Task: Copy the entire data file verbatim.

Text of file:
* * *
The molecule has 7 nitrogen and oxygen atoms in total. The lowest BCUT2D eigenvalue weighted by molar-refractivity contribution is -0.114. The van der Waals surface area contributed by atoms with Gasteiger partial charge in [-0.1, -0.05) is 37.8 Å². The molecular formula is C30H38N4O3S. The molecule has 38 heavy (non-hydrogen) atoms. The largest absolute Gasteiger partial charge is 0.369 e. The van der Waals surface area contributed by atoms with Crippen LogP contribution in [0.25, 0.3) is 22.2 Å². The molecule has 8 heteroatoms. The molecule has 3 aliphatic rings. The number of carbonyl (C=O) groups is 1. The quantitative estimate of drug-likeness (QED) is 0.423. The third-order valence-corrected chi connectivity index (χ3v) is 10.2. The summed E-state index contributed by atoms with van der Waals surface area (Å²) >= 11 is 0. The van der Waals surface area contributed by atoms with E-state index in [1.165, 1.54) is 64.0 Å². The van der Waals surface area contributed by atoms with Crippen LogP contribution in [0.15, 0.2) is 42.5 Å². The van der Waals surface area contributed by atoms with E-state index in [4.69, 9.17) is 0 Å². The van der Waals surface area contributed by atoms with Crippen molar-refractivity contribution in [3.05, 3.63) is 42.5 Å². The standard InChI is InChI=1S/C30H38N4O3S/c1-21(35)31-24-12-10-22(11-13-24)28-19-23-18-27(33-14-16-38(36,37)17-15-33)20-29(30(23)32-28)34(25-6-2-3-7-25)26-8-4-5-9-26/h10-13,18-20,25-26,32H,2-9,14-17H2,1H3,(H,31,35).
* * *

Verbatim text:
The molecule has 7 nitrogen and oxygen atoms in total. The lowest BCUT2D eigenvalue weighted by molar-refractivity contribution is -0.114. The van der Waals surface area contributed by atoms with Gasteiger partial charge in [-0.1, -0.05) is 37.8 Å². The molecular formula is C30H38N4O3S. The molecule has 38 heavy (non-hydrogen) atoms. The largest absolute Gasteiger partial charge is 0.369 e. The van der Waals surface area contributed by atoms with Crippen LogP contribution in [0.25, 0.3) is 22.2 Å². The molecule has 8 heteroatoms. The molecule has 3 aliphatic rings. The number of carbonyl (C=O) groups is 1. The quantitative estimate of drug-likeness (QED) is 0.423. The third-order valence-corrected chi connectivity index (χ3v) is 10.2. The summed E-state index contributed by atoms with van der Waals surface area (Å²) >= 11 is 0. The van der Waals surface area contributed by atoms with E-state index in [1.165, 1.54) is 64.0 Å². The van der Waals surface area contributed by atoms with Crippen LogP contribution in [0.15, 0.2) is 42.5 Å². The van der Waals surface area contributed by atoms with E-state index in [4.69, 9.17) is 0 Å². The van der Waals surface area contributed by atoms with Crippen molar-refractivity contribution in [3.05, 3.63) is 42.5 Å². The standard InChI is InChI=1S/C30H38N4O3S/c1-21(35)31-24-12-10-22(11-13-24)28-19-23-18-27(33-14-16-38(36,37)17-15-33)20-29(30(23)32-28)34(25-6-2-3-7-25)26-8-4-5-9-26/h10-13,18-20,25-26,32H,2-9,14-17H2,1H3,(H,31,35).